I am a woman who likes things her own way. I don’t like going on hikes. I don’t like randomly walking around monuments without a plan. I don’t like stopping places to take 1000 mindless photos. And most of all I don’t like compromising.
All this is why I love travelling solo. I’m not saying that there are no downsides to travelling by yourself, sometimes it can be terribly boring, especially if you have made a poor choice of hostel, and days out don’t last half as long without conversation and someone to share everything with.
But in general my memories of travelling with friends have ultimately ended in some sort of confrontation. Spending long periods of time together you eventually begin to grate on each other. Things you used to love about your friend soon begin to irritate, and their indecisiveness or overplanning begins to drive you mad.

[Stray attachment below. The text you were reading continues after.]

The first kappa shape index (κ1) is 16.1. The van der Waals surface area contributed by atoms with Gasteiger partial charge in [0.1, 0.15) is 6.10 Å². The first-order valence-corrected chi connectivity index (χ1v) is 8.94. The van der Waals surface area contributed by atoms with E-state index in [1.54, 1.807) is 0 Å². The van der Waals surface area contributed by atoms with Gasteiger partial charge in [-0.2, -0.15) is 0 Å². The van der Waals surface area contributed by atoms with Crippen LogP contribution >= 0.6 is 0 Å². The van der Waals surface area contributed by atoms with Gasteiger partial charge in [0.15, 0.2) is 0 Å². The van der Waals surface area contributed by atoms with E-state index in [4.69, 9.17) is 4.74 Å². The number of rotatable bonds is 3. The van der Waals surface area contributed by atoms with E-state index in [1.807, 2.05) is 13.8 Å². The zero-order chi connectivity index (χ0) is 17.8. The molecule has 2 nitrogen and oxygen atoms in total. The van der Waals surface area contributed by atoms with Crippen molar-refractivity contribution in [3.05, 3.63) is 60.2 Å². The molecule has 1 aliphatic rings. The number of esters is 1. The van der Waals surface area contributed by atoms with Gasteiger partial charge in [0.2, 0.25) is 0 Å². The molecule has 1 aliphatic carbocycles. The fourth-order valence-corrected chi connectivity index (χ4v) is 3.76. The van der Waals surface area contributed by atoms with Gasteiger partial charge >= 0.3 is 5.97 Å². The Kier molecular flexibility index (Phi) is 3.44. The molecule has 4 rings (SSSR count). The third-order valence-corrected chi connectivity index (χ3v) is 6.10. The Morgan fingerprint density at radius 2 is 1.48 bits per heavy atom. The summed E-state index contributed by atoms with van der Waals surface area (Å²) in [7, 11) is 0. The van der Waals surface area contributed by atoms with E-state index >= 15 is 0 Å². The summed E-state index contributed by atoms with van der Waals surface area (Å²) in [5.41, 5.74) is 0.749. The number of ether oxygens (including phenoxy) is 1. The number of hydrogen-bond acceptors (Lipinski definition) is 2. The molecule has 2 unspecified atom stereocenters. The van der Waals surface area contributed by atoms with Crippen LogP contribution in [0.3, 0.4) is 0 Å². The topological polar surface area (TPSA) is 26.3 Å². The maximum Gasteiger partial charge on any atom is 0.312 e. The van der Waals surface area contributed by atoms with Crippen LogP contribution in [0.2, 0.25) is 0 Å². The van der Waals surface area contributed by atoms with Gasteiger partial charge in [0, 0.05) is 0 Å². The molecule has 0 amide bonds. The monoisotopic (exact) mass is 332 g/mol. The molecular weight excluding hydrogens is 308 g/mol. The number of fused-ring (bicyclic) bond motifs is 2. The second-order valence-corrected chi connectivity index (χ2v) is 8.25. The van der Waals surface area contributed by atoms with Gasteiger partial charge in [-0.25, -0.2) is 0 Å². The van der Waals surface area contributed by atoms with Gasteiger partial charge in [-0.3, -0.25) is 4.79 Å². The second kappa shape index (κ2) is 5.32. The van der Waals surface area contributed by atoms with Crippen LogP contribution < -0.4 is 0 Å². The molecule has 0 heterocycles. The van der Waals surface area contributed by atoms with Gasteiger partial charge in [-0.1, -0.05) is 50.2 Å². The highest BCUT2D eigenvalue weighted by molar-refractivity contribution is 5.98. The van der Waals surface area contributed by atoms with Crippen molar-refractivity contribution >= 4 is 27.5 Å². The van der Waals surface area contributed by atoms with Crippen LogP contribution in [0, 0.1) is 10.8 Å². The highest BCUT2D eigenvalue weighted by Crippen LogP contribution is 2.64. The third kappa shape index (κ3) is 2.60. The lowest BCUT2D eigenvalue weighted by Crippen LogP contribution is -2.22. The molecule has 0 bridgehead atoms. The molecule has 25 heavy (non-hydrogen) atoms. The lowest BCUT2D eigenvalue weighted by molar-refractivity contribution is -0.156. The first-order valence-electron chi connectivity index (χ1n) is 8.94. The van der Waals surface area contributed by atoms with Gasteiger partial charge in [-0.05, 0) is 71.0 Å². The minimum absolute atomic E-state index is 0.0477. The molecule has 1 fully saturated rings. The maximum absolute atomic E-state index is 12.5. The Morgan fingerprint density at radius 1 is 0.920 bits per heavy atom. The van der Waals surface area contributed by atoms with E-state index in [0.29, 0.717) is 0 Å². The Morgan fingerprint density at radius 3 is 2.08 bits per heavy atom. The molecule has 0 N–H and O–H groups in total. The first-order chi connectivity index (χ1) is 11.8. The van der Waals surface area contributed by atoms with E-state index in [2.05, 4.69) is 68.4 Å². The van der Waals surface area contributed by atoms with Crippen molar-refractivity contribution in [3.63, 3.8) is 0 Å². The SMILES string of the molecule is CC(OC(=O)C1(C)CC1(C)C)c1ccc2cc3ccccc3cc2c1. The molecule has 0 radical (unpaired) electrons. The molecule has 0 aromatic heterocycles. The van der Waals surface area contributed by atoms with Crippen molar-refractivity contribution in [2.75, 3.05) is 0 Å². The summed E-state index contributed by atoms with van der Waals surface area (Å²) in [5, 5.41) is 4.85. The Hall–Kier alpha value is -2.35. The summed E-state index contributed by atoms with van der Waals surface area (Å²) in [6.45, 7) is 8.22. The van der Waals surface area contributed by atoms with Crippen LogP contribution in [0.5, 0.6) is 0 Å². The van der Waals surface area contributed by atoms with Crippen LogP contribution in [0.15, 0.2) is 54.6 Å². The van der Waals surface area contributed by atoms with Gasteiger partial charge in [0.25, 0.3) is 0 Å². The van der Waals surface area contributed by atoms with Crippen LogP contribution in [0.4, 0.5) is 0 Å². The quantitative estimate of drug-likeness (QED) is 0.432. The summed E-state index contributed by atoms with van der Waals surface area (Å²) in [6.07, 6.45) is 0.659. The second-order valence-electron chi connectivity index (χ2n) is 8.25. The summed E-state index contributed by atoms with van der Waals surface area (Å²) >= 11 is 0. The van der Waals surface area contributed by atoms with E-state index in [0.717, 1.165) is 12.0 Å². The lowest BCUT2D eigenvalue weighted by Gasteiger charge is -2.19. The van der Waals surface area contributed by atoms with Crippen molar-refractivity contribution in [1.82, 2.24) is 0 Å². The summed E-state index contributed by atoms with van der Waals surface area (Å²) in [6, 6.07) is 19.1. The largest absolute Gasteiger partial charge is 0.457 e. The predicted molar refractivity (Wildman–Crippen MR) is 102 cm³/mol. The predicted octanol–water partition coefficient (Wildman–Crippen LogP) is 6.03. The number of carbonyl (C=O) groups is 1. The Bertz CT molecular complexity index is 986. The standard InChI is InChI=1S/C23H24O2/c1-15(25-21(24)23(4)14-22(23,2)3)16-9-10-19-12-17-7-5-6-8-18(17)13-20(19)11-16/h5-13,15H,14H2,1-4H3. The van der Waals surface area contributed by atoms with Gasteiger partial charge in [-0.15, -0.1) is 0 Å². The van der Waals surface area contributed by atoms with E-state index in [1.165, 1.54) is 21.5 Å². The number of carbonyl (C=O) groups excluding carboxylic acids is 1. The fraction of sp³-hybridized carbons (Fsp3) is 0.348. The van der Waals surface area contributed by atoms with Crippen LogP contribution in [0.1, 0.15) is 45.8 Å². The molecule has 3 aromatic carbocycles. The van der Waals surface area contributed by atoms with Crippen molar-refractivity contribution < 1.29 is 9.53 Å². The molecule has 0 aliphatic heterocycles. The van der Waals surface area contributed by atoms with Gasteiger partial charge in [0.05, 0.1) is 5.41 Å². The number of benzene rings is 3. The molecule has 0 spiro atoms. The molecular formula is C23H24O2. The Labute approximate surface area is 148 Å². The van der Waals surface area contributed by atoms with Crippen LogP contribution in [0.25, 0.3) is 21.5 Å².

And ultimately even if you are like two peas in a pod you are going to want to do different things, visit different places, your priorities will be different.
So how did I cope going on holiday with 30 people staying with them in close quarters in a small village in Northern Germany?
Well brilliantly actually. While travelling in large groups presents its own problems, it solves the problems the solo and small group travel provides. When you are lonely there are plenty of people to talk to, when you want to be alone you can always slink off and if someone is getting on your nerves you can walk off and join another group. If someone suggests a hike it’s your choice to tag along or to stay at home; the world is your oyster.
Of course things would not have gone half as smoothly if it wasn’t for our gracious hosts amazing organisation and delegation skills. I would like to take the time now and say a big thanks to him for all his hard work and effort getting everything sorted so that we could all have an amazing 10 days together. He really was an angel keeping his cool even in the face of a poosplosion.
But that’s another story.